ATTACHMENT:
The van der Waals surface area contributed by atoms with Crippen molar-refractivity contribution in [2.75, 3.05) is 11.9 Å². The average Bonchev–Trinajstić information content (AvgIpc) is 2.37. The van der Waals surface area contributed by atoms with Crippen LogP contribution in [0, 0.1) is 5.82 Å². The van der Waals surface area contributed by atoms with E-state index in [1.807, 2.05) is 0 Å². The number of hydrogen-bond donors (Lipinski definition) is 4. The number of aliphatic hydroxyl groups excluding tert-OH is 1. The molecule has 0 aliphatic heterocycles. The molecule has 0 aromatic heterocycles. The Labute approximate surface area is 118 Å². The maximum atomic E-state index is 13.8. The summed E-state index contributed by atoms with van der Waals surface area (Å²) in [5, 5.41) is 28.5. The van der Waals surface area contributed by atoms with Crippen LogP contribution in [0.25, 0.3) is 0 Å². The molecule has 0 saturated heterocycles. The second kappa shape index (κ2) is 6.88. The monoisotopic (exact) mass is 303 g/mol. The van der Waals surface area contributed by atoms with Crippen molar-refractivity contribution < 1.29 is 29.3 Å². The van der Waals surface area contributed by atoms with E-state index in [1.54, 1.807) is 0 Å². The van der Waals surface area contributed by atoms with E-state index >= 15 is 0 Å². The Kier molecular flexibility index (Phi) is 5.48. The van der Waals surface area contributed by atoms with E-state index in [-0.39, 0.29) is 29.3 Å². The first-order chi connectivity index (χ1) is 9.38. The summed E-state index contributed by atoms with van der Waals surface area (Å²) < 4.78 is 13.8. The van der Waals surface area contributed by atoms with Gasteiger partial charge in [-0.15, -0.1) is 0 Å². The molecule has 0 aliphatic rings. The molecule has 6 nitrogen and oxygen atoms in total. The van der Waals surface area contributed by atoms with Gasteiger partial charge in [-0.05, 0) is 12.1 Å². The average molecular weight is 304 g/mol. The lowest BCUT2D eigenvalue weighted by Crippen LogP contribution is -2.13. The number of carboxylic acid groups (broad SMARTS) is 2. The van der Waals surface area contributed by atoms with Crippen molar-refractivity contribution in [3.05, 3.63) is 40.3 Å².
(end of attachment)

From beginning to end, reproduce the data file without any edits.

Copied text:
The van der Waals surface area contributed by atoms with Crippen molar-refractivity contribution in [2.75, 3.05) is 11.9 Å². The average Bonchev–Trinajstić information content (AvgIpc) is 2.37. The van der Waals surface area contributed by atoms with Crippen LogP contribution in [0, 0.1) is 5.82 Å². The van der Waals surface area contributed by atoms with E-state index in [1.807, 2.05) is 0 Å². The number of hydrogen-bond donors (Lipinski definition) is 4. The number of aliphatic hydroxyl groups excluding tert-OH is 1. The molecule has 0 aliphatic heterocycles. The molecule has 0 aromatic heterocycles. The Labute approximate surface area is 118 Å². The maximum atomic E-state index is 13.8. The summed E-state index contributed by atoms with van der Waals surface area (Å²) in [5, 5.41) is 28.5. The van der Waals surface area contributed by atoms with Crippen LogP contribution in [0.25, 0.3) is 0 Å². The molecule has 0 saturated heterocycles. The second kappa shape index (κ2) is 6.88. The monoisotopic (exact) mass is 303 g/mol. The van der Waals surface area contributed by atoms with Crippen molar-refractivity contribution < 1.29 is 29.3 Å². The van der Waals surface area contributed by atoms with E-state index in [1.54, 1.807) is 0 Å². The van der Waals surface area contributed by atoms with E-state index >= 15 is 0 Å². The Kier molecular flexibility index (Phi) is 5.48. The van der Waals surface area contributed by atoms with E-state index in [-0.39, 0.29) is 29.3 Å². The first-order chi connectivity index (χ1) is 9.38. The summed E-state index contributed by atoms with van der Waals surface area (Å²) < 4.78 is 13.8. The van der Waals surface area contributed by atoms with Gasteiger partial charge in [-0.15, -0.1) is 0 Å². The molecule has 0 aliphatic rings. The molecule has 6 nitrogen and oxygen atoms in total. The van der Waals surface area contributed by atoms with Gasteiger partial charge in [-0.05, 0) is 12.1 Å². The average molecular weight is 304 g/mol. The lowest BCUT2D eigenvalue weighted by Crippen LogP contribution is -2.13. The number of carboxylic acid groups (broad SMARTS) is 2. The van der Waals surface area contributed by atoms with Crippen molar-refractivity contribution in [3.05, 3.63) is 40.3 Å².